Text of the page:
Tuesday, April 05, 2011

Or Second. Or Third. Or So.

This evening I happened to catch this ad for Law and Order: LA (a show which, just a couple of weeks ago I wondered aloud about the continued existence of...obviously having been mesmerized by the one and only episode of it I watched last fall).

What struck me was the apparent ignorance of the network, or the producers, or an advertising agency, or whoever wrote and approved these lines:

For the first time in twenty years, a Law and Order detective will fall.

Oh? Really?

If by “fall” they mean “will die,” then they obviously have forgotten the very first L&O lead detective, Sgt. Max Greevey, who was murdered in the 1991 episode “Confession.”

I imagine they would argue that Capt. Danny Ross, who was killed at the beginning of the ninth season of Law and Order: Criminal Intent does not qualify as a “detective”--but the fact that he was killed while working undercover sure makes it feel like he was another L&O detective to “fall.”

Perhaps there have been others as well--I don’t follow Law and Order: Special Victims Unit--but in any event, I’m thinking it’s not exactly accurate to portray this apparent killing-off of a Law and Order franchise detective as a “first.” More of a “second” or even “third.”

But, who's counting?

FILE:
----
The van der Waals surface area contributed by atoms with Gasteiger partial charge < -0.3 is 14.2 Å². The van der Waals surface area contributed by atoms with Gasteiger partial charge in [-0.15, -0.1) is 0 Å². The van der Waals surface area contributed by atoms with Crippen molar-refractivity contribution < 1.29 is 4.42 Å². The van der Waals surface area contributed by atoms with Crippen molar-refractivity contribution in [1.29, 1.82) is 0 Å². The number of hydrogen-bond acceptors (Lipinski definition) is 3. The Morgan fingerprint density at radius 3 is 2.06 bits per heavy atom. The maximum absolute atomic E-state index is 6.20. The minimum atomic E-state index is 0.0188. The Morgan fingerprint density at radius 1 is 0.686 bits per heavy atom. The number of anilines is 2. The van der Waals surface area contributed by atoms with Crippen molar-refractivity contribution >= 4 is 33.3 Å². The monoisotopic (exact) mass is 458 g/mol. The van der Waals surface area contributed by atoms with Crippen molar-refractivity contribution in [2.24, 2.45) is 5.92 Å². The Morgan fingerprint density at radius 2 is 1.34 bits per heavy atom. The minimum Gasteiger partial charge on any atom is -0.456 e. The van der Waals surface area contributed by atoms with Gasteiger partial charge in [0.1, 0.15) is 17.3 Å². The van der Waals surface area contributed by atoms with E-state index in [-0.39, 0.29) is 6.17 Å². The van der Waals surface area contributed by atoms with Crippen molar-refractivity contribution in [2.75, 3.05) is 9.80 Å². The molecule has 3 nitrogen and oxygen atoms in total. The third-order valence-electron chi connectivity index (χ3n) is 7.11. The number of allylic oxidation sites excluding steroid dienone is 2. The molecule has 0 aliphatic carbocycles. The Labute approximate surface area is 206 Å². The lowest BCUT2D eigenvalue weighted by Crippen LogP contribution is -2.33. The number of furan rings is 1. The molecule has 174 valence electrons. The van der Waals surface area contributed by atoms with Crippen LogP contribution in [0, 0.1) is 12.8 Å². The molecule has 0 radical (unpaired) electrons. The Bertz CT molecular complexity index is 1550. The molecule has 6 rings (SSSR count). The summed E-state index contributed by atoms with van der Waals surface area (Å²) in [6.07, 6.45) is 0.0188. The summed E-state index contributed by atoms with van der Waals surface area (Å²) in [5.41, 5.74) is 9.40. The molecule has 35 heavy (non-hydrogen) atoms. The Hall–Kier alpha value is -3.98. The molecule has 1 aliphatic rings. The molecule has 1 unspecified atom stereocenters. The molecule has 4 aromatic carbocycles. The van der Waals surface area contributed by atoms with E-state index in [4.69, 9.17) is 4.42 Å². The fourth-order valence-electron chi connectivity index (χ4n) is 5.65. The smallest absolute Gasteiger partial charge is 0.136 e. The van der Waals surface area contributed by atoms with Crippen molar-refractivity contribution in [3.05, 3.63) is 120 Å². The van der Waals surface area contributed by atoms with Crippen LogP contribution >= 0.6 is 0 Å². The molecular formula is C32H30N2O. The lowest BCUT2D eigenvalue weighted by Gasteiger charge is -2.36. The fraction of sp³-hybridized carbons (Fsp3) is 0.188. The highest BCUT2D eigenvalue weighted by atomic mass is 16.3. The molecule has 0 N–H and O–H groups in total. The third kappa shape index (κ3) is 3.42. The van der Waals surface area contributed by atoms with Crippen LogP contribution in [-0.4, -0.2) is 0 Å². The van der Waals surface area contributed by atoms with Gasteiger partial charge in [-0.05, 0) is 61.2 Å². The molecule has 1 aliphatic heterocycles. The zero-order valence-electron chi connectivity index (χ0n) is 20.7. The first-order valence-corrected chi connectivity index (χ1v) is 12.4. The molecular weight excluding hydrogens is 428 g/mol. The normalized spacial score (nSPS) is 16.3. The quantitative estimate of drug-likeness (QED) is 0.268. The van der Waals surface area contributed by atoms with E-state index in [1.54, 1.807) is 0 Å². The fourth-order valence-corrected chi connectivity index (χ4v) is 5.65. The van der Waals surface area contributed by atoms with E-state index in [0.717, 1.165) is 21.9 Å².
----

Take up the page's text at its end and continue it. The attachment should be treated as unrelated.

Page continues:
LawDesk Computers said...

First time in 20 years.... well let's see, it IS 2011, 20 years ago was 1991, so yeah, that's about right.

William J Reynolds said...

Yes, "about"...as in "almost," but to say "For the first time in nearly twenty years" isn't as sexy (Greevey was killed in an episode that aired in September 1991, so we're several months shy of twenty years). Also, I still maintain that the murder of Capt. Danny Ross, who was killed in the line of duty just over one year ago, gives the lie to the whole "first time" angle.

But I spent enough time in advertising to know that factuality is not well prized.

I am curious to know what the "Law and Order first" alluded to might be. Clearly it can't be bringing a character (in this case, Connie Rubirosa) from one L&O franchise to another--they did that already with both Mike Logan and, all too briefly, Lenny Briscoe.

It may be that the ad induces me to watch next week's "Law and Order: LA" just to see what all the hoo-hah's about. In which case we would have to say that the advertising worked, despite or perhaps because of its flaws.